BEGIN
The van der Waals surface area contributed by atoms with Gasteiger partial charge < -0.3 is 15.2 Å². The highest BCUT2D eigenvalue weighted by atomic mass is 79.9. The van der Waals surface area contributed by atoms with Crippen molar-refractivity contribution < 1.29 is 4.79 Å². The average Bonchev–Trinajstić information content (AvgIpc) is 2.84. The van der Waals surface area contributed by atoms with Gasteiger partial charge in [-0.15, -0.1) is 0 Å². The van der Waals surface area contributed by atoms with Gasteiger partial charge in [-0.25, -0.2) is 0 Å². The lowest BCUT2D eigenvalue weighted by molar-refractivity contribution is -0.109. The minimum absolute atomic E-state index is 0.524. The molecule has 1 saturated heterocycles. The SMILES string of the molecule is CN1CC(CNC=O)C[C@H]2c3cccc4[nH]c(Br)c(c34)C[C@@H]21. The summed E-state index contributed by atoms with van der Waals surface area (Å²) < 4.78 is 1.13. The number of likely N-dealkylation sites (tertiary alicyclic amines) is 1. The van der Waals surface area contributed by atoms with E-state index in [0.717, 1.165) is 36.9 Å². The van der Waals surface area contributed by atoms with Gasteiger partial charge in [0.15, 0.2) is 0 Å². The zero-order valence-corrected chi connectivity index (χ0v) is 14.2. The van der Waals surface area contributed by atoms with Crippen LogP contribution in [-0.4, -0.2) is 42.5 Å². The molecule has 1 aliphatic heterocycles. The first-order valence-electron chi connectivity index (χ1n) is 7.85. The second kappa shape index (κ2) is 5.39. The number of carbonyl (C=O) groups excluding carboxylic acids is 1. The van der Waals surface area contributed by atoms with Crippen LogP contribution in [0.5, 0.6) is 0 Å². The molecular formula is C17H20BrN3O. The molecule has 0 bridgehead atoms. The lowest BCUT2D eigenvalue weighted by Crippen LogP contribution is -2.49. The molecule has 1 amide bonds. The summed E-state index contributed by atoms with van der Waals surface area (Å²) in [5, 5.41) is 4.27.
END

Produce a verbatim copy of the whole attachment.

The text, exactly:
The van der Waals surface area contributed by atoms with Gasteiger partial charge < -0.3 is 15.2 Å². The highest BCUT2D eigenvalue weighted by atomic mass is 79.9. The van der Waals surface area contributed by atoms with Crippen molar-refractivity contribution < 1.29 is 4.79 Å². The average Bonchev–Trinajstić information content (AvgIpc) is 2.84. The van der Waals surface area contributed by atoms with Gasteiger partial charge in [-0.15, -0.1) is 0 Å². The van der Waals surface area contributed by atoms with Gasteiger partial charge in [-0.25, -0.2) is 0 Å². The lowest BCUT2D eigenvalue weighted by molar-refractivity contribution is -0.109. The minimum absolute atomic E-state index is 0.524. The molecule has 1 saturated heterocycles. The SMILES string of the molecule is CN1CC(CNC=O)C[C@H]2c3cccc4[nH]c(Br)c(c34)C[C@@H]21. The summed E-state index contributed by atoms with van der Waals surface area (Å²) < 4.78 is 1.13. The number of likely N-dealkylation sites (tertiary alicyclic amines) is 1. The van der Waals surface area contributed by atoms with E-state index in [0.717, 1.165) is 36.9 Å². The van der Waals surface area contributed by atoms with Gasteiger partial charge in [0.15, 0.2) is 0 Å². The zero-order valence-corrected chi connectivity index (χ0v) is 14.2. The van der Waals surface area contributed by atoms with Crippen LogP contribution in [-0.4, -0.2) is 42.5 Å². The molecule has 1 aliphatic heterocycles. The first-order valence-electron chi connectivity index (χ1n) is 7.85. The second kappa shape index (κ2) is 5.39. The number of carbonyl (C=O) groups excluding carboxylic acids is 1. The van der Waals surface area contributed by atoms with Crippen LogP contribution in [0.5, 0.6) is 0 Å². The molecular formula is C17H20BrN3O. The molecule has 0 bridgehead atoms. The lowest BCUT2D eigenvalue weighted by Crippen LogP contribution is -2.49. The molecule has 1 amide bonds. The summed E-state index contributed by atoms with van der Waals surface area (Å²) in [5, 5.41) is 4.27.